Call 2012 Safety addressed two key safety challenges for European road authorities:
- Protecting the safety of people who work on roads and reducing the risks to road workers with the objective of Zero Harm
- Choosing whether to use Vehicle Restraint Systems (VHS) and identifying the parameters that determine safety, performance, serviceable life and whole lift costs.
The programme funded three projects. Project results are available at the links below.
ASAP looked at recommending the best methods for controlling speed through roadwork zones. The project has analysed and graded 24 different speed-reducing measures and developed recommendations for both long and short-term roadworks, both on motorways and country roads.
- D2.1 State of the Art on Speed Management Methods
- D3.1 Experience of Speed Management in Practise
- D4.1 Speed management at Work Zone – Field studies and stakeholder’s survey
- D4 1 Appendix1 BRNO – PRAHA 1
- D4 1 Appendix1 BRNO – PRAHA 2
- D4 1 Appendix1 BRNO – PRAHA 3
- D4 1 Appendix1 BRNO – PRAHA 4
- D4 1 Appendix1 PRAHA – BRNO 1
- D4 1 Appendix1 PRAHA – BRNO 2
- D4 1 Appendix1 PRAHA – BRNO 3
- D4 1 Appendix1 PRAHA – BRNO 4
- D5.1 Towards a European Guideline for Speed Management Measures in Work Zones
- Annex A: Data Collection
- Annex B: Statistical Analysis
- Annex C: Scheme of Layouts
- Annex: Literature All Documents
The BRoWSER project helps national road authorities enable a data-led approach for managing road worker safety. The project has provided the framework for a European rod worker casualty database, including guidance for implanting this database, a benefits case and recommendations for the consistency of roadworks.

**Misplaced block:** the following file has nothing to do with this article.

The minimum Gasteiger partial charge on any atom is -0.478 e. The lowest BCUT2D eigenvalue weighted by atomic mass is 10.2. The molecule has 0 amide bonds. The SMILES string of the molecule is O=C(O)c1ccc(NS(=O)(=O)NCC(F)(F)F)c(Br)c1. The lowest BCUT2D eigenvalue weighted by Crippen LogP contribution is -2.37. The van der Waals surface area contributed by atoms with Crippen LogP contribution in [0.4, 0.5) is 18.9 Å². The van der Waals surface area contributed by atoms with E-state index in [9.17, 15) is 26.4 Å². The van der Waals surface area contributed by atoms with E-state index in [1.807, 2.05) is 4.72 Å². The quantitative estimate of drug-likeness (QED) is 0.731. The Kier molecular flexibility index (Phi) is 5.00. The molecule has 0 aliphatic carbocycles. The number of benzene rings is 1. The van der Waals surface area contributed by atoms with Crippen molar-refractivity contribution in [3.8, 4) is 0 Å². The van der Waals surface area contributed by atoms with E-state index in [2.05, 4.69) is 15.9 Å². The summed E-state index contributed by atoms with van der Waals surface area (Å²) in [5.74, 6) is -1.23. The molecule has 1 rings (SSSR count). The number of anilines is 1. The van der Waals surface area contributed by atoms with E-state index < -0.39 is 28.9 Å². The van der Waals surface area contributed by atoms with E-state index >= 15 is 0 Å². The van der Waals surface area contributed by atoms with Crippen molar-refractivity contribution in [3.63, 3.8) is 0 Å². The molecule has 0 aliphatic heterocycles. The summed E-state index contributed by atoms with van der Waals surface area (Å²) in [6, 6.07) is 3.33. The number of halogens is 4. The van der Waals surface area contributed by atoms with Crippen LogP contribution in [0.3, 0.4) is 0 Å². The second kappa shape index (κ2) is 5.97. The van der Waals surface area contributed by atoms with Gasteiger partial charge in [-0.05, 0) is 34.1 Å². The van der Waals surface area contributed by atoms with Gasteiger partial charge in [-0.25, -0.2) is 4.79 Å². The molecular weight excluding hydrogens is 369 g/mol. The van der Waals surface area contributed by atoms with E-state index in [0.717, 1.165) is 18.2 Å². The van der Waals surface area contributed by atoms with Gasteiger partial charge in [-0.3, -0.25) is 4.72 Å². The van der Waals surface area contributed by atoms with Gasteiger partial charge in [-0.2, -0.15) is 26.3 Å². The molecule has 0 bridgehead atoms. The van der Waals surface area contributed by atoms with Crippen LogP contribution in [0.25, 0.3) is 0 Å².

- BRoWSER Concept Note
- Baseline Report
- Benefits Case
- Input Data Definition Document for EuRoWCas
- EuRoWCas guidance and information
- Database specification and design
- Database specification and design – Visualisation extension
- D7.1 – Report on national performance standards, guidance and contract documents
- Final trial report
The SAVeRS project produced a practical and readily understandable Vehicle Restraint System (VRS) guidance document and a user-friendly web-based tool that allows the selection of the most appropriate safety barriers including parapets, terminals and transitions, motorcycle protection devices. The project has also produced a separate standalone publication titled :’Defining the parameters which can influence the need and selection of VRS’, which compares the different VRS design standards across Europe and also across North America and Australia.